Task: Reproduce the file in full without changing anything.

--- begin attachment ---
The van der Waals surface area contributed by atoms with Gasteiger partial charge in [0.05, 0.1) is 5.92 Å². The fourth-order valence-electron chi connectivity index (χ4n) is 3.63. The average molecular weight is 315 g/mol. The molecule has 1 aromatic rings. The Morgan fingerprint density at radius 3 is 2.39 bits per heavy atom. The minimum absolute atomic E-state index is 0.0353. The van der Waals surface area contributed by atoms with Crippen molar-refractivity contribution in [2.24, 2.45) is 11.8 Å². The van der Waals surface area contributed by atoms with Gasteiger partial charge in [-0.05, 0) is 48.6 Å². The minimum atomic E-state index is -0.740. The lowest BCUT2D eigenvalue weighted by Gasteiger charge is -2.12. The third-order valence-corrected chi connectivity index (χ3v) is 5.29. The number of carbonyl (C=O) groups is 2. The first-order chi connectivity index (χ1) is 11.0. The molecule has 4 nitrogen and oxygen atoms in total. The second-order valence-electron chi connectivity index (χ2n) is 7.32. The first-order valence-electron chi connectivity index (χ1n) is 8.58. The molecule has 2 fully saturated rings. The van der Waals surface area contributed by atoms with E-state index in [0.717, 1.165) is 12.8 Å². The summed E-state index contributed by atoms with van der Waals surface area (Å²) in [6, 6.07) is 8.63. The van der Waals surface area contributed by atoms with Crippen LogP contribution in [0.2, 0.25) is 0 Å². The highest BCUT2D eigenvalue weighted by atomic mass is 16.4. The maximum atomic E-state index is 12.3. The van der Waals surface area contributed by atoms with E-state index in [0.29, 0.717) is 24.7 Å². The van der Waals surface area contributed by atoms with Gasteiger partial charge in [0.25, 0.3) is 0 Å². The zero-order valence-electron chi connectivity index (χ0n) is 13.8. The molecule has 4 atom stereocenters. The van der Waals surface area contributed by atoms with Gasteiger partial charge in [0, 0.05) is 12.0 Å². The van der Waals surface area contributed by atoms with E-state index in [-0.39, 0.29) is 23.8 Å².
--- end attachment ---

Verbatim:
The van der Waals surface area contributed by atoms with Gasteiger partial charge in [0.05, 0.1) is 5.92 Å². The fourth-order valence-electron chi connectivity index (χ4n) is 3.63. The average molecular weight is 315 g/mol. The molecule has 1 aromatic rings. The Morgan fingerprint density at radius 3 is 2.39 bits per heavy atom. The minimum absolute atomic E-state index is 0.0353. The van der Waals surface area contributed by atoms with Crippen molar-refractivity contribution in [2.24, 2.45) is 11.8 Å². The van der Waals surface area contributed by atoms with Gasteiger partial charge in [-0.05, 0) is 48.6 Å². The minimum atomic E-state index is -0.740. The lowest BCUT2D eigenvalue weighted by Gasteiger charge is -2.12. The third-order valence-corrected chi connectivity index (χ3v) is 5.29. The number of carbonyl (C=O) groups is 2. The first-order chi connectivity index (χ1) is 11.0. The molecule has 4 nitrogen and oxygen atoms in total. The second-order valence-electron chi connectivity index (χ2n) is 7.32. The first-order valence-electron chi connectivity index (χ1n) is 8.58. The molecule has 2 fully saturated rings. The van der Waals surface area contributed by atoms with E-state index in [0.717, 1.165) is 12.8 Å². The summed E-state index contributed by atoms with van der Waals surface area (Å²) in [6, 6.07) is 8.63. The van der Waals surface area contributed by atoms with Crippen LogP contribution in [0.2, 0.25) is 0 Å². The highest BCUT2D eigenvalue weighted by atomic mass is 16.4. The maximum atomic E-state index is 12.3. The van der Waals surface area contributed by atoms with E-state index in [0.29, 0.717) is 24.7 Å². The van der Waals surface area contributed by atoms with Gasteiger partial charge in [0.25, 0.3) is 0 Å². The zero-order valence-electron chi connectivity index (χ0n) is 13.8. The molecule has 4 atom stereocenters. The van der Waals surface area contributed by atoms with Gasteiger partial charge in [0, 0.05) is 12.0 Å². The van der Waals surface area contributed by atoms with E-state index in [-0.39, 0.29) is 23.8 Å².